BY ARA KHACHATOURIAN
The Washington Post’s editorial page editor, Fred Hiatt, has taken a page out of the Aliyev propaganda manual in his Sunday piece about US Ambassador to Azerbaijan Matthew Bryza and how the Armenian lobby (special interests) is blocking Bryza’s appointment, despite his alleged qualifications for the job.
Of late, official Baku in its framing of the Karabakh conflict, has opted to compare the national wealth of both countries as an indication that Azerbaijan is a force to be reckoned with, often whitewashing the entrenched Western oil interests that have been lurking in Azerbaijan since its independence 20 year ago.
Calling Armenia “oil-poor” Hiatt blames the Armenian lobby and Armenia for it’s current land-locked reality, failing to mention that Turkey and Azerbaijan shut their borders with Armenia in protest of the Karabakh war and continue to hold the Karabakh conflict resolution as a precondition for any “good neighborly” relations.
“And one reason peacemaking has failed is the dogmatism of some diaspora groups that can enjoy, from afar, the luxury (and fundraising magic) of sustained grievance. A fervent, at times even counterproductively so, diaspora is not unique — ask Cuba, Israel or Latvia — but it has been particularly debilitating for minuscule, resource-poor Armenia,” Hiatt points out in his ill-thought out piece to promote Bryza.
Hiatt also singles out the Armenian National Committee of America for mounting a campaign against Bryza, who the author deems highly qualified for the job. He cites a barrage of support Bryza has received from former State Department officials and numerous think-tanks, some of which are notorious in their support of neo-conservative agendas, which ultimately benefit the deep pockets of corporations with interests in countries like Azerbaijan.
The argument that Azerbaijan is rich and Armenia is poor, thus the Armenian lobby should shut up and let Bryza’s nomination go through is so circuitous in its logic that one wonders why Hiatt has taken on such a keen interest in promoting an ambassador, whose actions and statements call into question his qualifications to represent this country in Azerbaijan.
This is not the first time the Washington Post has blindly defended Bryza. Under Hiatt’s leadership, the paper’s editorials have reeked of one-sided support for Bryza and condemnation for those opposing him, especially the ANCA. Hiatt seems to harbor disdain, if not outright hatred for the group.
Hiatt treats the arguments against Bryza, as expressed by senators Barbara Boxer and Robert Menendez last year during his Senate nomination hearings as not making sense and essentially blames the two senators for holding Bryza’s fate hostage to what he calls “special interests groups” that are, in Hiatt’s mind, doing a disservice to Armenia by opposing Bryza’s nomination.
Hiatt conveniently brushes over some of the important concerns of the aforementioned senators and rightfully highlighted by the folks at the ANCA during Bryza’s nomination process. For example, the senators extensively questioned Bryza on his failure to act promptly and effectively when Azeri forces began destroying Armenian monuments in Djulfa. As ambassador, Bryza was barred from visiting Djulfa by Azeri authorities and, frankly, never really attempted to make another visit there. Nor, did he question the validity of this action during his so-called exemplary service as US ambassador.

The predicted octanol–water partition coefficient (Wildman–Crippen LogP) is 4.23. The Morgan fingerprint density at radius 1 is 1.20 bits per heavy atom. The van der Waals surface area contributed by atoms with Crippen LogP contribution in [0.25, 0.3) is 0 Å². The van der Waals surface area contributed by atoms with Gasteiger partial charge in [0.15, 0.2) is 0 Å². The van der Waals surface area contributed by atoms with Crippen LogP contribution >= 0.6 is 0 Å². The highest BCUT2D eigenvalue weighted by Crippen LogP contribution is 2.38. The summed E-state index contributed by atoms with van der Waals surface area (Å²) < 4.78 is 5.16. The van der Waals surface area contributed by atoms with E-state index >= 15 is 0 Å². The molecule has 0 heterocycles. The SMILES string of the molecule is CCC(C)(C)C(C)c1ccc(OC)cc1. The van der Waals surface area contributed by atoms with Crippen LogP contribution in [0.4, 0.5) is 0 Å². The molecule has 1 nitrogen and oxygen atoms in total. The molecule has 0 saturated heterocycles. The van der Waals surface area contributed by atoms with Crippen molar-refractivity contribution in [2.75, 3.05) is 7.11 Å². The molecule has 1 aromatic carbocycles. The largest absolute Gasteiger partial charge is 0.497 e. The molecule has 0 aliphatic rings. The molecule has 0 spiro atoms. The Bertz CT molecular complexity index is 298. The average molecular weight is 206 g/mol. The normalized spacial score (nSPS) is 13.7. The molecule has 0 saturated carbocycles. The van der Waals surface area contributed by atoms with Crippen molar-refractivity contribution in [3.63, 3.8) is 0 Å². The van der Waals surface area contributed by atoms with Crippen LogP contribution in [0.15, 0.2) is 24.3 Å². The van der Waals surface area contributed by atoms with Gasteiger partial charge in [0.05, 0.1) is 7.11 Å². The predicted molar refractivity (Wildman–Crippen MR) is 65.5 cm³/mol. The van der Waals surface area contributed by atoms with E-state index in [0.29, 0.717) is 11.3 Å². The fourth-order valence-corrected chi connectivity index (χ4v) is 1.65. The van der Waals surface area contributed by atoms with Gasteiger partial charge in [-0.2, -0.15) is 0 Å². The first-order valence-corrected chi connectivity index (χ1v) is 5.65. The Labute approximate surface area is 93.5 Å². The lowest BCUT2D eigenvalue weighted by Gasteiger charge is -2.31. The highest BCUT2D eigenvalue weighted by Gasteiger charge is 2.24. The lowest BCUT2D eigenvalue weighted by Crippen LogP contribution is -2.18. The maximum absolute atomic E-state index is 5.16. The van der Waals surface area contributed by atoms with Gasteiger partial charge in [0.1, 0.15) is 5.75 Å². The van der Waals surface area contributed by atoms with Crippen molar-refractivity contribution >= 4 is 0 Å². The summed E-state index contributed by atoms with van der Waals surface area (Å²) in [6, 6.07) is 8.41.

Furthermore, Hiatt conveniently discounts Bryza’s entrenchment in Azeri political circles and his often blatant advocacy for the government, that even according to the State Department, continues to torture and stifle opposition forces and silence free expression by dissenting circles. The Washington Post editorial page editor couches the ANCA’s concerns over Bryza’s Turkish wife’s connections with the Aliyev regime as ethnically motivated.
He neglects to mention that Bryza’s wife, Zeyno Baran, has served on the editorial board of the Azeri Government funded “Azerbaijan Focus,” a journal published by the Center for Strategic Studies Under the President of the Republic of Azerbaijan. She was joined on that board by Azerbaijan’s Foreign Minister Elmar Mammadyarov and Turkey’s Foreign Minister Ahmet Davutoglu, among other high-level Turkish/Azeri officials.
Hiatt asserts that Bryza is a beacon of democracy and peace building, yet his tepid response to Baku’s continued warmongering demonstrates that he does not want to ruffle his friends’ feathers and further contributes to Baku’s combative approach to the peace talks. In fact, during his year-long tenure as ambassador, Bryza has been known to cherry-pick incidents and comment on them, before the bodies tasked to address those issues have had an opportunity to assess the veracity for validity of events. By doing so, he has done more to advance official Baku’s propaganda than protect US interests in the country.
“The biggest losers in all this won’t be Americans or Azerbaijanis (who, by the way, enjoy about twice the per capita income of Armenians), but Armenians — poor, isolated and once again victims of a power play that has nothing to do with their well-being,” Hiatt concludes.
Hiatt’s concern for Armenia’s economic well being is touching. But to equate Bryza’s nomination with the end of Armenia’s economic woes is shortsighted at best and a cheap and uneducated conclusion for an editor of such a venerable publication.